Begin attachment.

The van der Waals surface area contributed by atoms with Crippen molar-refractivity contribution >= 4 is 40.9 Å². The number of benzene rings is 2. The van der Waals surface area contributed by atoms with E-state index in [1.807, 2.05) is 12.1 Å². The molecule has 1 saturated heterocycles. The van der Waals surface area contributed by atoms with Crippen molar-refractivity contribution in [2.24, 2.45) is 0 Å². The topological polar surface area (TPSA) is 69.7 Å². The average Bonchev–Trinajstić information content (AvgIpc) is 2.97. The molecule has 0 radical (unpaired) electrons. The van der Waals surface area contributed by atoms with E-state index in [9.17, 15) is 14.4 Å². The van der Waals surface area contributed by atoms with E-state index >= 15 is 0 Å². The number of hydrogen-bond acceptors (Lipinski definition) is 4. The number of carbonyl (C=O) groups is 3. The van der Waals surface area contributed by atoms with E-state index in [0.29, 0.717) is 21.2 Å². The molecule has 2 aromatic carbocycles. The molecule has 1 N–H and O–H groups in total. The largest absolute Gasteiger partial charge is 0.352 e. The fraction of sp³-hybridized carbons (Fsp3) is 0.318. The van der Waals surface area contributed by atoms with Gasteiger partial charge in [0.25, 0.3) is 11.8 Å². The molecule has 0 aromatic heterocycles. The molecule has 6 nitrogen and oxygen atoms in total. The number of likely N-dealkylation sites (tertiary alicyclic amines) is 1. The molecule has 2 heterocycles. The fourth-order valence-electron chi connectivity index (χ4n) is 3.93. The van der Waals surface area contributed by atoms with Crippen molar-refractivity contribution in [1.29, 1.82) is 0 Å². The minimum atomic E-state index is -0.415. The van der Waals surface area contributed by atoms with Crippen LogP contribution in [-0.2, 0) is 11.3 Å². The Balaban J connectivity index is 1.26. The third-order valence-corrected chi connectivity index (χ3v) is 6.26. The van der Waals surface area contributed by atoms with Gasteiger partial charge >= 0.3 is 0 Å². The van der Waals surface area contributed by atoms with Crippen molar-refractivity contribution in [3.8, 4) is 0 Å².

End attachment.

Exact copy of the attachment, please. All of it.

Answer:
The van der Waals surface area contributed by atoms with Crippen molar-refractivity contribution >= 4 is 40.9 Å². The number of benzene rings is 2. The van der Waals surface area contributed by atoms with E-state index in [1.807, 2.05) is 12.1 Å². The molecule has 1 saturated heterocycles. The van der Waals surface area contributed by atoms with Crippen molar-refractivity contribution in [2.24, 2.45) is 0 Å². The topological polar surface area (TPSA) is 69.7 Å². The average Bonchev–Trinajstić information content (AvgIpc) is 2.97. The molecule has 0 radical (unpaired) electrons. The van der Waals surface area contributed by atoms with E-state index in [9.17, 15) is 14.4 Å². The van der Waals surface area contributed by atoms with E-state index >= 15 is 0 Å². The number of hydrogen-bond acceptors (Lipinski definition) is 4. The number of carbonyl (C=O) groups is 3. The van der Waals surface area contributed by atoms with E-state index in [0.29, 0.717) is 21.2 Å². The molecule has 2 aromatic carbocycles. The molecule has 1 N–H and O–H groups in total. The largest absolute Gasteiger partial charge is 0.352 e. The fraction of sp³-hybridized carbons (Fsp3) is 0.318. The van der Waals surface area contributed by atoms with Gasteiger partial charge in [0.25, 0.3) is 11.8 Å². The molecule has 0 aromatic heterocycles. The molecule has 6 nitrogen and oxygen atoms in total. The number of likely N-dealkylation sites (tertiary alicyclic amines) is 1. The molecule has 2 heterocycles. The fourth-order valence-electron chi connectivity index (χ4n) is 3.93. The van der Waals surface area contributed by atoms with Crippen molar-refractivity contribution in [1.29, 1.82) is 0 Å². The minimum atomic E-state index is -0.415. The van der Waals surface area contributed by atoms with Crippen LogP contribution in [-0.2, 0) is 11.3 Å². The Balaban J connectivity index is 1.26. The third-order valence-corrected chi connectivity index (χ3v) is 6.26. The van der Waals surface area contributed by atoms with Gasteiger partial charge >= 0.3 is 0 Å². The van der Waals surface area contributed by atoms with Crippen molar-refractivity contribution in [3.8, 4) is 0 Å².